Banking on the maxim that comedy is just tragedy plus time plus morbid technology, the soon-to-be-unveiled National Comedy Center is planning a special feature attraction for visitors: dead comedians, hauled out of eternal slumber, and forced to perform their routines for you anew as holograms. The museum and performance space in Jamestown, New York, scheduled to open next year, is hoping to include a comedy club with a one-death minimum, where the greats of yesteryear will prowl the stage again, thanks to the same company that’s worked on holographic projections of entertainers like Liberace and Buddy Holly. It’s all part of the Comedy Center’s commitment to “honor the craft” of stand-up—that relentless grind of repeating the same gags over and over again in a purgatory of interchangeable nightclubs and audiences, from which not even death can free you now.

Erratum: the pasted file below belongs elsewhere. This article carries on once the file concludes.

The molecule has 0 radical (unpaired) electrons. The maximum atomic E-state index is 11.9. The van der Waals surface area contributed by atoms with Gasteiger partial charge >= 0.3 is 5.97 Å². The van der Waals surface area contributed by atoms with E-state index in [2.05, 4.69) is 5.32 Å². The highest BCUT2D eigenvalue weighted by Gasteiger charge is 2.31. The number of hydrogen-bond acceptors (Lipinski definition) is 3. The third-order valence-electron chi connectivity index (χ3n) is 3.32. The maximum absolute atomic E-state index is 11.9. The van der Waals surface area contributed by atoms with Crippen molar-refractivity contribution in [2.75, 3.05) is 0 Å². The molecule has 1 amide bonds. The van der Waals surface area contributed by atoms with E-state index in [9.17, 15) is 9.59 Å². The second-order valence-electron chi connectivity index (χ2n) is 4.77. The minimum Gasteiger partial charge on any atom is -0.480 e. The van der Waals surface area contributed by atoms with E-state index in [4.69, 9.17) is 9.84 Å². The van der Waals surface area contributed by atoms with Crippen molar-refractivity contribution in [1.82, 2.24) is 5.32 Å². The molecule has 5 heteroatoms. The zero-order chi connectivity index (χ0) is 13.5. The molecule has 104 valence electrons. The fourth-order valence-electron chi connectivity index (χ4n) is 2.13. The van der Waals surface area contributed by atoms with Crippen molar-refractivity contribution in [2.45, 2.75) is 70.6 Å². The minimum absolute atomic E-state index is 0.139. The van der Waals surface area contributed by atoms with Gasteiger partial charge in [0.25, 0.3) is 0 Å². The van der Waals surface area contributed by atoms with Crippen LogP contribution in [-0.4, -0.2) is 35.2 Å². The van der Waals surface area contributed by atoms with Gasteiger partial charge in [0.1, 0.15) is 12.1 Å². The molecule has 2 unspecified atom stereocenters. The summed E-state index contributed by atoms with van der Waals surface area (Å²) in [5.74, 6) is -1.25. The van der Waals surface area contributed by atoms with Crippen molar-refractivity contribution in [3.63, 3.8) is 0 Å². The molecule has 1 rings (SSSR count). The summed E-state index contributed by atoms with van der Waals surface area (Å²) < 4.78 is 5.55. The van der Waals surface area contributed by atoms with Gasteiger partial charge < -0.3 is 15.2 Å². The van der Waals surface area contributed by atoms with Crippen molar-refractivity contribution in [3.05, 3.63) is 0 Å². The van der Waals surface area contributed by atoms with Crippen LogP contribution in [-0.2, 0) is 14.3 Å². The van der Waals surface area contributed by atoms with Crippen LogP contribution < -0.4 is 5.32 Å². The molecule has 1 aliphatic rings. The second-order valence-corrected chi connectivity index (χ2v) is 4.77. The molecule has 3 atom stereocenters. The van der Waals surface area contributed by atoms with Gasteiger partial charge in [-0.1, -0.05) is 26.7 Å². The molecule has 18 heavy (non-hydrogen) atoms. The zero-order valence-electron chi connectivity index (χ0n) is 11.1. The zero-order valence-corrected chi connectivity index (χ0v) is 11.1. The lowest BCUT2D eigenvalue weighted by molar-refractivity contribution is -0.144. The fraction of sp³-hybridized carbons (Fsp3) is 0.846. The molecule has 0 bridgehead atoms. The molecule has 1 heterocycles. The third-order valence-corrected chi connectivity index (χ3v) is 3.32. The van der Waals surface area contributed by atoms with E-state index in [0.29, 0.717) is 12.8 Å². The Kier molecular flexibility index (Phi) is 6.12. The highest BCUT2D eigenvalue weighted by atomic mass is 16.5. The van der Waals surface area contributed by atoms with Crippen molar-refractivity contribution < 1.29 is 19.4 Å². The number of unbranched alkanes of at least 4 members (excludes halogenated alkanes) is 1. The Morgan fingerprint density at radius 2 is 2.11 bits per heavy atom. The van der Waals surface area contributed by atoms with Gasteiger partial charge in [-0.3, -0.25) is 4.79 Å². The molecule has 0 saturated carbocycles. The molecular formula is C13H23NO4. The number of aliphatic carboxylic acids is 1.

Among the comedians the Center is hoping to haul from their graves and make dance, monkey, dance, are the likes of Milton Berle, Bob Hope, George Carlin, and Rodney Dangerfield—although its chairman, Tom Benson, says no deals with their estates are currently in place. However, once they (or any comedian who’s died, and whose family wishes to see them resurrected as a wisecracking ghost) are part of the lineup, they’ll be given four to five minutes apiece to relive some of their classic gigs on the Jamestown stage. Then it’s back to oblivion for you, Jokey.
For those who might attend the National Comedy Center and not leave fully horrified by these cackling specters from beyond, Benson says he’s also reached out to the nearby town of Celoron, to see about giving a new home to its terrifying statue of Lucille Ball. All together, this should provide young visitors with enough traumatic experience to create the funny people of tomorrow.
[via New York Times]